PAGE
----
Each of us made a five-minute pitch to the assembly members, who have been chosen from the ranks of the public to represent Scotland in all its diversity.
But when the microphones moved to the floor, there was a marked change of mood – with citizen after citizen calling on the politicians to address the social, economic and environmental challenges facing our society.
The focus of these contributions reinforced something I have felt for some time: that the public discourse on Scotland’s future is upside down. I oppose Scottish independence because I firmly believe a Home Rule settlement within the UK would offer us the best opportunities for transformative change. And I am energised by this prospect now more than ever because I believe that the visions for Scotland proffered by both the Tories and the SNP will only inflame the divisions in our society – not resolve them.
But far too much of the debate, whether at Holyrood, on election campaign trails, or on the pages of our newspapers, treats constitutional settlements not as means to ends, but as ends in themselves.
A desire for change
I accept that Labour’s message on both Brexit and Scottish independence did not cut through last autumn, and we are actively discussing this as part of a review into our defeat. But if we are to be honest with the people of Scotland, we must resist the temptation to applaud either Boris Johnson’s “get Brexit done” message or Nicola Sturgeon’s call for a second independence referendum, simply because both were electorally successful.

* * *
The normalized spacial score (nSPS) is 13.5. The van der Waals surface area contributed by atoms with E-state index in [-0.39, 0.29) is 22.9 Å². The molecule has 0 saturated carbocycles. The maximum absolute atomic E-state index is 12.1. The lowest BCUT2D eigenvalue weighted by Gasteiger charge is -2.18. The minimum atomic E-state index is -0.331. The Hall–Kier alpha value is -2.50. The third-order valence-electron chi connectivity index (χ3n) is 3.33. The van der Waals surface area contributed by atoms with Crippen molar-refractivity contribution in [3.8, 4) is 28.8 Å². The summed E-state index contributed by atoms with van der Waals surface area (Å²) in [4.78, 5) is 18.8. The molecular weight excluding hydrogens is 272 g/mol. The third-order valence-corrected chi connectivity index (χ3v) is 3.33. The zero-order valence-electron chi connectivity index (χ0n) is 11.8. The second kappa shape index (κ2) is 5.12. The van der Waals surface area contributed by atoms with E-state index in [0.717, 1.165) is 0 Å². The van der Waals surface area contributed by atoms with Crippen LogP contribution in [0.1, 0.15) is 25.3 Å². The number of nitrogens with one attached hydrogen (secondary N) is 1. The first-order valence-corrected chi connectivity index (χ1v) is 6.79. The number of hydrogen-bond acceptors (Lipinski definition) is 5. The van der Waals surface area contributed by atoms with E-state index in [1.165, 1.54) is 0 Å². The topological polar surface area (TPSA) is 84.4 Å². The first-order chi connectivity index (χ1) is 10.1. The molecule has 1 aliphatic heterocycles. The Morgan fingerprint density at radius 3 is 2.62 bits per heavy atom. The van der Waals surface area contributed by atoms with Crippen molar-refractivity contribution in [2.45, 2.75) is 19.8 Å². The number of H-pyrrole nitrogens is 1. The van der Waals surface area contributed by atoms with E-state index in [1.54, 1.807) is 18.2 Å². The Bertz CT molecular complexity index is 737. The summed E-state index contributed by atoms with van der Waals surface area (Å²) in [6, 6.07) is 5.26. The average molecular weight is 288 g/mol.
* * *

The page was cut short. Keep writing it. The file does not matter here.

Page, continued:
For it is apparent that on December 12, Scotland voted for change. Scottish Labour needs to reflect on why the people of Scotland no longer see Labour as the vehicle for their ambitions to transform society, but it would be a mistake to see these ambitions as simply constitutional. I met voters who told me they were opting for the SNP to challenge the Tory Government, to defy the political establishment or to stop Brexit.